- Feb 13, 2019
Good to know! I will check it’s heading in the future. Thanks for your help!!The single most effective means to prevent a launch time fly away is to check the red triangle heading indicator in the map display.
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If it doesn't agree with the actual AC heading then erratic flight and possible fly away is likely. This method is more robust and accurate than any of the other methods seen in this thread. It's really unfortunate that DJI doesn't put this in any documentation.
There are a few other points about compass calibration that should be mentioned.
1) The idea that a fly away can be caused by moving away from the calibration location is simply not true. A calibration can only determine and compensate for the magnetic properties of the AC. It's mathematically impossible to obtain the data necessary to compensate for magnetic effects external to the AC.
2) It's not necessary to calibrate at a new location. But, it also doesn't increase the risk of getting a flawed calibration. A geomagnetic field distorted enough to produce a flawed calibration will cause the calibration attempt to be rejected with the "interference detected, move to another location" message being issued.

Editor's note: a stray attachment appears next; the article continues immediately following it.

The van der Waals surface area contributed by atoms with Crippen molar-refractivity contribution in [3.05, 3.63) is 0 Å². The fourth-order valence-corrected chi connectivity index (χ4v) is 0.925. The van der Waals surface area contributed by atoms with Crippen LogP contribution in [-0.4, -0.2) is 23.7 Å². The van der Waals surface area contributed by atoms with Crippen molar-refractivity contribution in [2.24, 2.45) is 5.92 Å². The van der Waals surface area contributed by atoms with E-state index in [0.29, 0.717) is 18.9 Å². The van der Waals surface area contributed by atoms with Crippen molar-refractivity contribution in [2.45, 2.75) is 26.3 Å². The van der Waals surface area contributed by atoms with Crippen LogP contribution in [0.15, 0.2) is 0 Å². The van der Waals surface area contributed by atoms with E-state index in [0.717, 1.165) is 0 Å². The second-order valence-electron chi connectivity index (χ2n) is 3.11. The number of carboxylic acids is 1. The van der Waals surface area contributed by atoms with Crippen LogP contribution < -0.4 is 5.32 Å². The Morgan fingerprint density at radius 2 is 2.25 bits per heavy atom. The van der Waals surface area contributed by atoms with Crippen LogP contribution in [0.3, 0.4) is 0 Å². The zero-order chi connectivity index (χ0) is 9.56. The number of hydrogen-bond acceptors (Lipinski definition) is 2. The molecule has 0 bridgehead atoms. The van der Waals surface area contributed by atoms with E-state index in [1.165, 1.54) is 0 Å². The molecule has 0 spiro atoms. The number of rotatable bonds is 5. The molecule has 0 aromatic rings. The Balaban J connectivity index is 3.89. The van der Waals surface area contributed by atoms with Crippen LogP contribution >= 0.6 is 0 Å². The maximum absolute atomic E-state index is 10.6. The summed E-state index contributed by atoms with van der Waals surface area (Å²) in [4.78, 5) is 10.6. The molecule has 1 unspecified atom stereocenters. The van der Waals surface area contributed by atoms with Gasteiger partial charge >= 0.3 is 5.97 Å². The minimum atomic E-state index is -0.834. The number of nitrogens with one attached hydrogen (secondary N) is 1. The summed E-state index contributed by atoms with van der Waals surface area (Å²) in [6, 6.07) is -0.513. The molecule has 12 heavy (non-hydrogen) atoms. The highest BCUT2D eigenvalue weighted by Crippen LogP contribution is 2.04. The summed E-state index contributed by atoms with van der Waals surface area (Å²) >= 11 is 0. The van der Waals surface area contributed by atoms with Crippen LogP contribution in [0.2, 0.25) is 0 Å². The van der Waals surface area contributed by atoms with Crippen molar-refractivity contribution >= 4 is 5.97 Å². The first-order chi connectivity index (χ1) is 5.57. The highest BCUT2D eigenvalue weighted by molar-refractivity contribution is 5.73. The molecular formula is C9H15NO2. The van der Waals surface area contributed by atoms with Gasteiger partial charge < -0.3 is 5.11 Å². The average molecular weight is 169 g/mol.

3) No amount of compass calibration at any location will prevent these fly aways. The only fix is to move the AC to a better location.
@dingodar the reason that the AC flies away at high speed is because it doesn't know which wat it's pointed. It's constantly making corrections to it's position. To do this it has to know it's heading. If the heading is wrong any attempted correction will produce a larger position error. Then the next correction has to be larger. This repeats with each correction being larger than the previous.
If you want to know more about a particular fly away the best way is to look at the .DAT log file for that incident. Look here to see how to retrieve that .DAT.